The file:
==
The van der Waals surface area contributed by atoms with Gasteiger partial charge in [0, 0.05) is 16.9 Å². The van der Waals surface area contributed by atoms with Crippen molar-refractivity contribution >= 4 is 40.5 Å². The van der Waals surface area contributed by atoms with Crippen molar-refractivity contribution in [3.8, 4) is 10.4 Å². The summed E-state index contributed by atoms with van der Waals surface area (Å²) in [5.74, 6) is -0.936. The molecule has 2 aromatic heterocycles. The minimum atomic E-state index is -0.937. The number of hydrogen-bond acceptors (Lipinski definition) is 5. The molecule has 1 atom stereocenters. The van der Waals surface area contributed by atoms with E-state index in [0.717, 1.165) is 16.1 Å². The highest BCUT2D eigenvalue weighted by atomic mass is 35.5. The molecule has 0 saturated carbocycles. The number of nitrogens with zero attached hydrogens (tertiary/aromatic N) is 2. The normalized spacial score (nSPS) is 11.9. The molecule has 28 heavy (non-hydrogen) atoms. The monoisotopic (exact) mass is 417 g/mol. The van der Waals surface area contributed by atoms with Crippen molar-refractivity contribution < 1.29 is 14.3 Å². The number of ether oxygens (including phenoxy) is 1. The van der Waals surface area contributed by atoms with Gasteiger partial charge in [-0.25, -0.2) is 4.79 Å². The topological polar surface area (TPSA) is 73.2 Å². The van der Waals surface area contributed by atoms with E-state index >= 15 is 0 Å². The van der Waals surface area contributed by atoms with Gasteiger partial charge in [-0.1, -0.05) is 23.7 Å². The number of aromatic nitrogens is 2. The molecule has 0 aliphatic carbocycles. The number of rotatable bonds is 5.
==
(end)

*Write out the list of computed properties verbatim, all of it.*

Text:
The van der Waals surface area contributed by atoms with Gasteiger partial charge in [0, 0.05) is 16.9 Å². The van der Waals surface area contributed by atoms with Crippen molar-refractivity contribution >= 4 is 40.5 Å². The van der Waals surface area contributed by atoms with Crippen molar-refractivity contribution in [3.8, 4) is 10.4 Å². The summed E-state index contributed by atoms with van der Waals surface area (Å²) in [5.74, 6) is -0.936. The molecule has 2 aromatic heterocycles. The minimum atomic E-state index is -0.937. The number of hydrogen-bond acceptors (Lipinski definition) is 5. The molecule has 1 atom stereocenters. The van der Waals surface area contributed by atoms with E-state index in [0.717, 1.165) is 16.1 Å². The highest BCUT2D eigenvalue weighted by atomic mass is 35.5. The molecule has 0 saturated carbocycles. The number of nitrogens with zero attached hydrogens (tertiary/aromatic N) is 2. The normalized spacial score (nSPS) is 11.9. The molecule has 28 heavy (non-hydrogen) atoms. The monoisotopic (exact) mass is 417 g/mol. The van der Waals surface area contributed by atoms with Crippen molar-refractivity contribution < 1.29 is 14.3 Å². The number of ether oxygens (including phenoxy) is 1. The van der Waals surface area contributed by atoms with Gasteiger partial charge in [-0.25, -0.2) is 4.79 Å². The topological polar surface area (TPSA) is 73.2 Å². The van der Waals surface area contributed by atoms with E-state index >= 15 is 0 Å². The van der Waals surface area contributed by atoms with Gasteiger partial charge in [-0.1, -0.05) is 23.7 Å². The number of aromatic nitrogens is 2. The molecule has 0 aliphatic carbocycles. The number of rotatable bonds is 5.